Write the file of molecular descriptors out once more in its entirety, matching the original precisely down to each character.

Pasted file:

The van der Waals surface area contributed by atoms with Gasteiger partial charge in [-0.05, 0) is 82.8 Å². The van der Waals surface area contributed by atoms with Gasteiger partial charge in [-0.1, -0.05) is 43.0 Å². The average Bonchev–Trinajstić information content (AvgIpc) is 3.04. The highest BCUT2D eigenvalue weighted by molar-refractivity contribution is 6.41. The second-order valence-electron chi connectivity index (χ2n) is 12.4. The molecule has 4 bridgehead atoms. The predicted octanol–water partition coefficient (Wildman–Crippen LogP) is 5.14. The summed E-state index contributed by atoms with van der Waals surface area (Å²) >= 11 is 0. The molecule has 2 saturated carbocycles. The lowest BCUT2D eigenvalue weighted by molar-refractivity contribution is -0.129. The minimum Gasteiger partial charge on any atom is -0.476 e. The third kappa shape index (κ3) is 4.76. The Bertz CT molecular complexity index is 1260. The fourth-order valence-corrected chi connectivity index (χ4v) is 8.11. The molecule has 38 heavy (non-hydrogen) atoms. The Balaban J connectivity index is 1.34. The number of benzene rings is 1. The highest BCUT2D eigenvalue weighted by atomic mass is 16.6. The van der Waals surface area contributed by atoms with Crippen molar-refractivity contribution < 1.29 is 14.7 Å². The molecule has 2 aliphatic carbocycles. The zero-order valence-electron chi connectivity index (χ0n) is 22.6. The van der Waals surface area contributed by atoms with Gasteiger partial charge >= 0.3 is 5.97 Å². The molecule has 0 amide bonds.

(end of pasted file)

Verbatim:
The van der Waals surface area contributed by atoms with Gasteiger partial charge in [-0.05, 0) is 82.8 Å². The van der Waals surface area contributed by atoms with Gasteiger partial charge in [-0.1, -0.05) is 43.0 Å². The average Bonchev–Trinajstić information content (AvgIpc) is 3.04. The highest BCUT2D eigenvalue weighted by molar-refractivity contribution is 6.41. The second-order valence-electron chi connectivity index (χ2n) is 12.4. The molecule has 4 bridgehead atoms. The predicted octanol–water partition coefficient (Wildman–Crippen LogP) is 5.14. The summed E-state index contributed by atoms with van der Waals surface area (Å²) >= 11 is 0. The molecule has 2 saturated carbocycles. The lowest BCUT2D eigenvalue weighted by molar-refractivity contribution is -0.129. The minimum Gasteiger partial charge on any atom is -0.476 e. The third kappa shape index (κ3) is 4.76. The Bertz CT molecular complexity index is 1260. The fourth-order valence-corrected chi connectivity index (χ4v) is 8.11. The molecule has 38 heavy (non-hydrogen) atoms. The Balaban J connectivity index is 1.34. The number of benzene rings is 1. The highest BCUT2D eigenvalue weighted by atomic mass is 16.6. The van der Waals surface area contributed by atoms with Crippen molar-refractivity contribution < 1.29 is 14.7 Å². The molecule has 2 aliphatic carbocycles. The zero-order valence-electron chi connectivity index (χ0n) is 22.6. The van der Waals surface area contributed by atoms with Gasteiger partial charge >= 0.3 is 5.97 Å². The molecule has 0 amide bonds.